It’s disturbing witnessing people who claim to be vegan engaging in this sort of unethical, predatory behavior. This can damage our movement in myriad ways. Besides inflicting financial harm on individual vegans, it also hurts the credibility of the movement and has the potential to drive people out of it. And the infiltration of MLM into the vegan movement is not just an online phenomenon, since MLM companies will often set up shop at vegan fests around the world. Our movement in general and our fests in particular need better quality control, lest the word “vegan” become utterly meaningless or a synonym for pseudo-science and chicanery(rampant pseudo-science in the vegan movement is something I’ve addressed before).

Vegans involved in animal activism and education know how difficult it can be to raise money to fund our efforts. Credibility is everything when it comes to activism and charity. People want to know where their money is going and how much of an impact it is making. It should go without saying that for activist groups to look like they have any kind of connection with a scam is a huge credibility killer(many MLMs will donate to charities to improve their reputation). Fortunately, this isn’t a big problem for most activist groups, at least not yet, but those of us concerned about the credibility of the vegan movement should be extra vigilant when it comes to MLMs trying to infiltrate it.

MLMs and other charlatans through their actions dilute the meaning of veganism, sometimes to the point that it’s only about healthy living, or for MLM-bots, healthy living + financial independence. Animal rights are pushed aside, or if they are considered at all, the “cruelty-free” label is similarly diluted. Some MLM cosmetics companies will even falsely claim their products are “cruelty-free” when they’re not: Presenters – You Need To Stop Telling Customers That Younique is Cruelty-Free, Now.

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False health claims promising perfect health or increased energy are the typical siren songs of many MLM-bots, both vegan and non-vegan. Many vegans, fed up with mainstream medicine, are drawn to the MLM-bots and their “natural” cures. If they are struggling with their new vegan lifestyle, they may seek help from an MLM-bot out of desperation, instead of going to a qualified health professional. “Failure to thrive” is a lot more common among vegans than many vegan advocates care to admit, and is probably the main reason there are many ex-vegans out there. I believe a lot of this “failure to thrive” related attrition is due to the bad advice I see floating around on social media like thick smog around a large industrial city, which MLM-bots are big contributors to. Fortunately, critical thinking can help blow away some of this dense smog of misinformation.

This very toxic nexus of quackery, greed, and deception is radioactive to social networks. The damage it could do to the vegan community is incalculable. Just imagine you’re a non-vegan and you see this kind of thing. Especially if the non-vegan knows anything about science. Vegans are often scorned enough as it is by mainstream society, but add MLM to the mix and it looks positively nauseating. And I’ve barely touched upon the cult-like nature of many MLMs and the extremely tacky “look at all the money I’m making” videos and social media posts MLM-bots often make.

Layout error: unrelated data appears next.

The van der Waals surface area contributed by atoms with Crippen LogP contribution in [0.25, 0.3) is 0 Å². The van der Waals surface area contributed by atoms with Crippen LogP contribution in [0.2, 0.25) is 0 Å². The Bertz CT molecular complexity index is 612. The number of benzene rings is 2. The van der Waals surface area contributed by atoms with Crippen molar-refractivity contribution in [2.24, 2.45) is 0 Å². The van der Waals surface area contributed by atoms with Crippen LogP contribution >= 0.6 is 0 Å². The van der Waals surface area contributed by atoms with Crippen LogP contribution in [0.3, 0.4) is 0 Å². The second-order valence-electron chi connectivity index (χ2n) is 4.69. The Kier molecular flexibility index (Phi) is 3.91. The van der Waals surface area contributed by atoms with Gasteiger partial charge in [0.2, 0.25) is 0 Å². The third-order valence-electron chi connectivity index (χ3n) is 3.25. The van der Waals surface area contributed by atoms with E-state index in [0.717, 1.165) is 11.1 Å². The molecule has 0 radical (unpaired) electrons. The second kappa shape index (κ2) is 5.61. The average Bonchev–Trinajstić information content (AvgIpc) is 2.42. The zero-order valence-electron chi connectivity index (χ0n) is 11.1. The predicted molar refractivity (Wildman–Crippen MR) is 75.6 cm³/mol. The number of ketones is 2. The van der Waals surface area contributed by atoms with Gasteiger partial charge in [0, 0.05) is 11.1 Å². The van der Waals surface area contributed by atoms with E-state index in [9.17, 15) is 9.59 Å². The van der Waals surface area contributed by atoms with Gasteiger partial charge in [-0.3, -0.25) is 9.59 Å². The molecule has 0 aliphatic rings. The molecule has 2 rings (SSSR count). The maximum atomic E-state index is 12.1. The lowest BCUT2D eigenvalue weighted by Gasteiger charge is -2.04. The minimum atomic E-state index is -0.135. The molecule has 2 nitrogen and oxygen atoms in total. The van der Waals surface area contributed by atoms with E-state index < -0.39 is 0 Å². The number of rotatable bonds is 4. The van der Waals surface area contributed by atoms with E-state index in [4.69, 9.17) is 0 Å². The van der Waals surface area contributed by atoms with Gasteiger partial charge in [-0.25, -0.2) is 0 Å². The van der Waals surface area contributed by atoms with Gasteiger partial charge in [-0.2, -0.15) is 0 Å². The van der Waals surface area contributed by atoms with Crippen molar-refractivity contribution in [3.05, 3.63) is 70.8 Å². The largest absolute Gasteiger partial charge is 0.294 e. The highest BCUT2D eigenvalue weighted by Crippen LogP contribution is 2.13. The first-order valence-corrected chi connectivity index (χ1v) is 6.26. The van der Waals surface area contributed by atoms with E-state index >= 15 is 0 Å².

It’s time we do something about this infiltration before it thoroughly poisons our movement. Don’t buy MLM products, report MLM-bots on social media, alert charities if it looks like they are associated with an MLM or other scam, and get involved with the scam-buster and growing anti-MLM movement. Besides this, complain to vegan fest organizers if you notice MLM company representatives hawking their products at the event. Remember, for many attendees this may be their first time being exposed to veganism on a large scale. If they have a negative opinion of MLM as most people do, this may make them less likely to want to go vegan.

Just because someone says they are “vegan” and uses the #vegan hash-tag doesn’t mean they really are vegan or they are doing it for the right reasons. Fake friends are worse than obvious enemies. Don’t be misled into thinking that if so-called vegans are involved with an MLM company, it must be one of the “good” MLMs. We need to declare loud and clear that get-rich-quick schemes and supplement scams have no place in our community. As our movement continues to grow we need better quality control to ensure we’re all on the same page about what veganism really stands for. The credibility and potential of our movement is at stake and by extension the lives of millions of animals. Standing for ethics and good science shouldn’t be the exception, but should be the very foundation of our movement.

Have you had a negative experience with an MLM or a vegan MLM-bot in particular, or are you just concerned about the infiltration of MLM into the vegan movement? We would love to hear from you in the comments!

Related articles:

Why I Hate Multi-Level Marketing

MLM and Social Media

Younique’s Animal Testing Statement; Not 100% Cruelty-Free

The Biggest Scam in the Fitness Industry

MLM and Appeal to Consequences Fallacy: If MLM is illegal, then why hasn’t it been shut down?

Vemma Agrees to Ban on Pyramid Scheme Practices to Settle FTC Charges